After a meal the Division continued to advance west in desert formation, until about 40 miles had been covered. It then bivouacked for the night.page 90
The Greys, less one squadron destined to join 5 Brigade Group, had come under command of 6 Brigade on 8 January, and elements of the regiment accompanied the brigade during the exercise; but all tracked vehicles—the tanks of the Greys, of Divisional Cavalry and of the Protective Troop, and all carriers—were between 8 and 11 January loaded on transporters at Nofilia and ferried by road to a staging area near Tamet airfield. Thus no tracked vehicles of any kind took part in the exercise.
The ‘tracked’ column had a narrow escape during the 11th, for just after the transporters had moved clear of the staging area twenty enemy aircraft attacked. Luckily there was no damage. The tanks and carriers remained there for the next few days and then rejoined the Division.
On 10 January the advance was over good going to a bivouac area on the eastern side of Wadi Tamet, a further 50–odd miles. Full anti-aircraft precautions were taken, including facing all vehicles to the north so that windscreens would not reflect the sun. Camouflage nets were freely used, slit trenches dug, and light anti-aircraft batteries deployed throughout the area.
At Headquarters 30 Corps the Army Commander addressed all formation and unit commanders. Subordinate officers were to be told the details of the plan forthwith. General Freyberg therefore visited both brigades on 11 January and spoke to unit officers. After his visit 5 Brigade Group moved off from its location near Tamet airfield and travelled the 20 miles south to join the Division.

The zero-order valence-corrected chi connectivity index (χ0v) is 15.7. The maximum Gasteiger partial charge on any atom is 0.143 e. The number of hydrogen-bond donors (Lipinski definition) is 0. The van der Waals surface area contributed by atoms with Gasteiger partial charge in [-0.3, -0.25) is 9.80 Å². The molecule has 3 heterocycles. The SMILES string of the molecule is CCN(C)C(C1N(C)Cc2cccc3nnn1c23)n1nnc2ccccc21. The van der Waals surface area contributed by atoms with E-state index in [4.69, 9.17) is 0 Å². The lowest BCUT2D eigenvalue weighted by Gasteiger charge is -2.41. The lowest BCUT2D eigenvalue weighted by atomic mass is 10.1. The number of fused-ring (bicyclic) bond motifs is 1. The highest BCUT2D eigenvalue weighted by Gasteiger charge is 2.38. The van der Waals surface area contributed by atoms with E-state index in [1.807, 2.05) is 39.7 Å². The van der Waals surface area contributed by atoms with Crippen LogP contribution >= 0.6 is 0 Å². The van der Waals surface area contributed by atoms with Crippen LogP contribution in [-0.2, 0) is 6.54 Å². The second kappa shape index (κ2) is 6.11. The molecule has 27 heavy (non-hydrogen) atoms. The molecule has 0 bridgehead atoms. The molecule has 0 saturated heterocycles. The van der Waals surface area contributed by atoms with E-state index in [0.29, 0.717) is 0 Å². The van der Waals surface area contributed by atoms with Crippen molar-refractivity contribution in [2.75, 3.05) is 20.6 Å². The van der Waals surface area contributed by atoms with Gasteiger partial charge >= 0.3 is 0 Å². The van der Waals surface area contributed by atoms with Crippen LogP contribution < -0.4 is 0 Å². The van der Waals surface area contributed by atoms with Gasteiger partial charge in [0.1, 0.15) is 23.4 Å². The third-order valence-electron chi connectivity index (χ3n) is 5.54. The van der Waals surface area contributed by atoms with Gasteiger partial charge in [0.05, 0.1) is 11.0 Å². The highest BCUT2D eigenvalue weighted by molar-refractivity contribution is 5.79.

In view of the mass of vehicles now accompanying the Division, Administrative Group was arranged in two parts. Part 1 comprised those units ‘wanted on the voyage’, for example the ASC companies and 5 Field Park Company. Part 2 was not wanted for the moment—Field Cash Office and YMCA Headquarters for instance—and these were to stay with an Administrative Post set up near Bir el Magedubia.
The next stage of the Division's advance took it across Wadi Tamet on 12 January in daylight, a march of about 25 miles. The crossing was carried out by ‘blocks’, each of the normal groups crossing at hourly intervals to avoid congestion, for the point had now been reached where enemy interference or at least discovery from the air was possible. The Desert Air Force had been asked to provide air cover during the crossing; two light anti-aircraft batteries were in positions on the escarpments, and units took full internal precautions. Complete wireless silence could not be observed, however, because a change of frequencies during the move necessitated some testing. It was another windy, dusty day, and some of the going, especially west of the wadi, was rough, page 91 but the stage was completed in the early afternoon without incident, although it was later realised that the Division was in fact eight miles short of its intended location. The reason for this ‘short haul’ is not known, but it was not of major importance.
The following stage was to be a night move, so 13 January was a day of rest. The weather continued cold and unpleasant; but rations, water and petrol were topped up during the morning, and in the afternoon information about the forthcoming operations was passed on to all the troops.